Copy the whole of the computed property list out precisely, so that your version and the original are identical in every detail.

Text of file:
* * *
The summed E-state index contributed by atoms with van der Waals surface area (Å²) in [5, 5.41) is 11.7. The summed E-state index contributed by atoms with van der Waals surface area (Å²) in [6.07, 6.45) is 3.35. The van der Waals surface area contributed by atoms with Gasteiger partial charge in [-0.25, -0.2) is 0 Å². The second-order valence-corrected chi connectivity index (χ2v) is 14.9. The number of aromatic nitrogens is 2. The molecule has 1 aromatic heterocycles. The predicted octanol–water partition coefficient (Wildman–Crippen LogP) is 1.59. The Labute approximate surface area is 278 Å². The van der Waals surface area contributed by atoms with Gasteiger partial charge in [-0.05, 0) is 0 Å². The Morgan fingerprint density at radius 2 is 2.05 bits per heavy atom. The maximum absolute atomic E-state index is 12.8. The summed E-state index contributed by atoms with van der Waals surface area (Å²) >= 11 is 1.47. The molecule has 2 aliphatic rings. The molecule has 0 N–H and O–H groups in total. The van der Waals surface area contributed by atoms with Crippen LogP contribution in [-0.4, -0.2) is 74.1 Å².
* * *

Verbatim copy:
The summed E-state index contributed by atoms with van der Waals surface area (Å²) in [5, 5.41) is 11.7. The summed E-state index contributed by atoms with van der Waals surface area (Å²) in [6.07, 6.45) is 3.35. The van der Waals surface area contributed by atoms with Gasteiger partial charge in [-0.25, -0.2) is 0 Å². The second-order valence-corrected chi connectivity index (χ2v) is 14.9. The number of aromatic nitrogens is 2. The molecule has 1 aromatic heterocycles. The predicted octanol–water partition coefficient (Wildman–Crippen LogP) is 1.59. The Labute approximate surface area is 278 Å². The van der Waals surface area contributed by atoms with Gasteiger partial charge in [-0.05, 0) is 0 Å². The Morgan fingerprint density at radius 2 is 2.05 bits per heavy atom. The maximum absolute atomic E-state index is 12.8. The summed E-state index contributed by atoms with van der Waals surface area (Å²) >= 11 is 1.47. The molecule has 2 aliphatic rings. The molecule has 0 N–H and O–H groups in total. The van der Waals surface area contributed by atoms with Crippen LogP contribution in [-0.4, -0.2) is 74.1 Å².